Not only has Apple named
Al Gore, former Vice President of the United States, to its Board of Directors, the company has also approved several measures to enhance “corporate governance” (the system by which business corporations are directed and controlled). Apple plans to add another board member, increasing the use of independent committees on the board, and reducing issued stock option overhang from 23 percent to 16 percent.
The corporate governance structure specifies the distribution of rights and responsibilities among different participants in the corporation such as the board, managers, shareholders and other stakeholders, and spells out the rules and procedures for making decisions on corporate affairs. By doing this, it also provides the structure through which the company objectives are set, and the means of attaining those objectives and monitoring performance, according to
Encycogov, the encyclopedia of corporate governance.
In addition to Gore, Apple has launched a formal search for a second independent director; look for a new board member to be named before the end of the summer. Once this person is named, five out of seven Apple directors will be considered independent (under SEC and NASDAQ rules).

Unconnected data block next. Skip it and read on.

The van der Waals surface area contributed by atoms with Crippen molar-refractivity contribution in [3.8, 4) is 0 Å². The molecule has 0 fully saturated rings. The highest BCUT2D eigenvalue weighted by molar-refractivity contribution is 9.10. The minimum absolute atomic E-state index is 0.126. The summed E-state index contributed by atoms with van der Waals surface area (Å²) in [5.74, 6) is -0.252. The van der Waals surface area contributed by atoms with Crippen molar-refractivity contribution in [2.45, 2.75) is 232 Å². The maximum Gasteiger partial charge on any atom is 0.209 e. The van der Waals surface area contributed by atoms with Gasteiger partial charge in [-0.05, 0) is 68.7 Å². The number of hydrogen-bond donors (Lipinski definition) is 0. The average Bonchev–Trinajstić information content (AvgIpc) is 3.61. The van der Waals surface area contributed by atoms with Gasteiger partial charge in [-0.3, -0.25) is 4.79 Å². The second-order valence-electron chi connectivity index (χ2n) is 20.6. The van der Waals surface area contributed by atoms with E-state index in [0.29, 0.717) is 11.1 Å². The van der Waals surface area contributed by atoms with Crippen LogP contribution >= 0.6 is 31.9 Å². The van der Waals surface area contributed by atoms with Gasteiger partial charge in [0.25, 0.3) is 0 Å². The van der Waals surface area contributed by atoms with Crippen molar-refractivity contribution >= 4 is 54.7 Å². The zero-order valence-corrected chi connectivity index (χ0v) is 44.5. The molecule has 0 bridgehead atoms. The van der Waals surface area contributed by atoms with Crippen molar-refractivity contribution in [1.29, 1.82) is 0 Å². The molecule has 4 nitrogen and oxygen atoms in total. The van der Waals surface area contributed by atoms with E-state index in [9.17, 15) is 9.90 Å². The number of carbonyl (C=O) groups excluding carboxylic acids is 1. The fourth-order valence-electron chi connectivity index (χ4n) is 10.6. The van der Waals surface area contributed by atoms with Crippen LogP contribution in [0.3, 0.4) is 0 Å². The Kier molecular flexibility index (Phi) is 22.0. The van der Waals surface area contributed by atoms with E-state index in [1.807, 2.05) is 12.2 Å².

Apple’s Board of Directors has also expanded the role of its independent Nominating Committee to include corporate governance as the new Nominating and Corporate Governance Committee, and has beefed up the role of its Audit Committee in accordance with the Sarbanes-Oxley Act and proposed SEC and NASDAQ regulations. These two committees are chaired by independent directors and staffed by a majority of independent directors.
Additionally, the board has approved two measures to reduce Apple’s issued stock options as a percentage of total options and shares outstanding from the current level of 23 percent to 16 percent. The first measure is a voluntary employee stock option exchange program. It lets Apple employees who aren’t executive officers, and who hold options with exercise prices at or above US$25, to exchange them for a lesser number of new stock options priced at fair market value six months and one day after their existing options are canceled.
The second measure is for CEO Steve Jobs to voluntarily exchange his 27.5 million stock options for a new grant of five million restricted shares that will vest on the third anniversary of the grant. The measures are expected to return a net total of over 32 million options back to the company — or approximately seven percent of the total options and shares currently outstanding.
What’s more, the board approved canceling Apple’s non-shareholder approved option plan upon the completion of the employee exchange program and shareholder approval to amend the remaining shareholder-approved executive officer stock plan so it can be used to grant options to all employees.